Daryl Reece: Built on hard work, community support, and faith

Daryl Reece, who has lived in Grand Rapids for more than 22 years, is no stranger to hard work. As a matter of fact, it has been instrumental in the success he has seen with several ventures, including his vodka line, Stock Da Bar. Reece will be the first to share how his professional success was not something that was planned.
Daryl Reece
A class of 1991 graduate of Benton Harbor High School, Reece wanted to be a baseball player. He played his favorite sport throughout high school and with traveling teams for some time after graduation.

Reece knew that his next step was pursuing a college education, because that is what everyone told him he should do next, so he enrolled in junior college at Kalamazoo Valley Community College, but his time there was brief.

Reece realized that college was not for him, so he began working different jobs until he ended up at a factory where his mom had been working for more than 30 years. 

“I don’t come from a business background — a money management background — I come from a hardworking background,” Reece says, adding that his parents instilled in him the value of hard work and saving money. 

Content for seven years in this work, Reece was approached by his father-in-law, who owned a barber shop, The House of Style, about getting into the field. By 2001, Reece moved to Grand Rapids to be with his wife, Debra, where he gave up his factory job and began barber school, also attending Grand Rapids Community College simultaneously. In the end, he obtained both cosmetology and general education degrees. For the past 22 years, Reece and his wife have been operating the shop.

Daryl Reece and his wife, Debra, at an event.
Throwing parties for a cause

They invited friends from his hometown of Benton Harbor and Kalamazoo to visit, celebrate his birthday with him, and "stock da bar."

The parties grew with people coming from North Carolina, Texas, and Georgia to attend. Once it reached the point of the Reece’s home not being able to contain the parties, the event was moved to an outside venue, and 350 people attended.

Eventually, after a friend’s suggestion, Reece turned the event into a business. In 2015, Reece put together a committee and used the funds collected from the event to donate to a friend’s endowment fund. As it continued to grow, donations also went to the Boys and Girls clubs in Benton Harbor, Kalamazoo, and Grand Rapids.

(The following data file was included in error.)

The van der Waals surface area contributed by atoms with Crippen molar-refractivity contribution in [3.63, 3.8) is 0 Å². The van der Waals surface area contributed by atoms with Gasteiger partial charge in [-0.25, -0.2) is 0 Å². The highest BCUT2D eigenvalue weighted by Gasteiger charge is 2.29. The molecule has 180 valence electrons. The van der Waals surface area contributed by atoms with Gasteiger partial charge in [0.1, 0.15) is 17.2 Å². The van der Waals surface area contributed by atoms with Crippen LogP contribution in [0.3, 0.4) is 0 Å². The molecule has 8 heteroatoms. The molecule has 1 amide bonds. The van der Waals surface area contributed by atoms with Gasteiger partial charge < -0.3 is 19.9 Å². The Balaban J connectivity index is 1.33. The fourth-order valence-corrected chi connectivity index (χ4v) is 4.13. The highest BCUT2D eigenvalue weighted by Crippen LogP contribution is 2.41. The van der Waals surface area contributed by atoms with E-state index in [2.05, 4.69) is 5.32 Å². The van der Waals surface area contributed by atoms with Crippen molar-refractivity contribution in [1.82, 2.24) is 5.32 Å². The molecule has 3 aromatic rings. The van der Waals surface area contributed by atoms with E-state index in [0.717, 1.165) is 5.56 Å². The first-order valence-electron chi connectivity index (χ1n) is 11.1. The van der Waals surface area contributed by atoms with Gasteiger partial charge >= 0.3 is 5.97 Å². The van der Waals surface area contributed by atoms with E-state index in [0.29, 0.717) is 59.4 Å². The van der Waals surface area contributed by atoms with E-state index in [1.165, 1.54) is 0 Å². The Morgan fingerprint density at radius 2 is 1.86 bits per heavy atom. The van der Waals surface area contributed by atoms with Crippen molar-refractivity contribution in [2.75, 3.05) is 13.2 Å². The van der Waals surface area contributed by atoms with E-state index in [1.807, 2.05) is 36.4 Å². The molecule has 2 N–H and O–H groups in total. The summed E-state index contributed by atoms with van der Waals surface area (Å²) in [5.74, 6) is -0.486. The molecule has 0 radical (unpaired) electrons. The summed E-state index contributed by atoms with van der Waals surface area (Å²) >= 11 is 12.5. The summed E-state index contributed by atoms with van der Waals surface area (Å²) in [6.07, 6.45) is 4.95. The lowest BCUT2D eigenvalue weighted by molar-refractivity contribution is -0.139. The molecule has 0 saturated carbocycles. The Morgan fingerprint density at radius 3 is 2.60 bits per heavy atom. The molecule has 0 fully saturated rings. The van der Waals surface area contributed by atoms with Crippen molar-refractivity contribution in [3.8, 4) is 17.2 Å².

“I’ve been blessed to be around good people who treat me well, and I treat them well,” says Reece. “I might have the vision, but it takes a collective of these friends and family to just do everything. I love what we are doing.”

Although the parties have been discontinued, Reece continues to give back with new initiatives that continue supporting the communities that he has touched. In 2019, Pieces of of Reece’s was established, and in 2022, people gathered at Rosa Parks Circle for the inaugural Stock Da Bar Foundation festival. With people from all over the country, Reece was able to donate $3,000 to the Boy and Girls clubs. The next festival is scheduled for Aug. 17.

Stock Da Bar vodka

By late 2018, Reece had started creating YouTube videos to introduce his friends around the country to various Michigan alcohols, which caught the attention of Lansing-based Michigrain Distillery. The company reached out to Reece and asked him about pursuing his own vodka line; Stock Da Bar was born.

“I learned how to sell, learned how to brand, and learned alcohol law,” says Reece, who, for 10 months in 2019, would start his day at 4:30 a.m., so he could educate himself, reading audio business books, meditating, and staying consistent in his discipline and faith.

This was Reece’s routine all before going into work at the barber shop. On Dec. 1, 2019, Reece was licensed with his own vodka brand in Michigan and ready for distribution. There were times the Reeces would visit six-plus cities in a day to get started. In the end, with the combination of faith and support from friends old and new, Reece says Stock Da Bar is in more than 100 locations, including Meijer stores, three Bonefish and Grill restaurants in the state, and all four Total Wine and More stores  in the state.
Stock Da Bar Vodka can be found at several Michigan grocery stores, including Spartan Nash stores, Meijer, and Total Wine & More stores.
Reece and Stock Da Bar have also partnered up with the Meijer LPGA Classic for an upcoming third year, GR Gold at Van Andel, and Studio Park. With these partnerships, Reece, through his nonprofit efforts, wants to empower youth by introducing them to trade skills, saying College isn’t for everyone, and giving out scholarships.

Furthermore, Reece stresses that research and putting God first is what has helped him along his professional path, especially considering he initially did not know what his passion was: “I’m on this earth to help people — my passion is people.”

One turning point for Reece and the stress that he carried about what made him successful was something that his wife of more than 22 years said to him. He says that she told him that if he never sold another bottle of vodka, he would still be successful in her eyes. Since she said those words to him, Reece says he has not carried that same worry since, because he knew she was okay with where they stood in business and would continue to be his biggest supporter.

Reece is heading into a new year with his faith remaining just as strong, even when things may be a little rough — something that Reece adds is a given.

“Believe that what you want to do is possible,” he says. “Believe in what you do and make sacrifices.”

For more information on Stock Da Bar, Pieces of Reece’s and upcoming 2024 events, visit Stockdabar.com.
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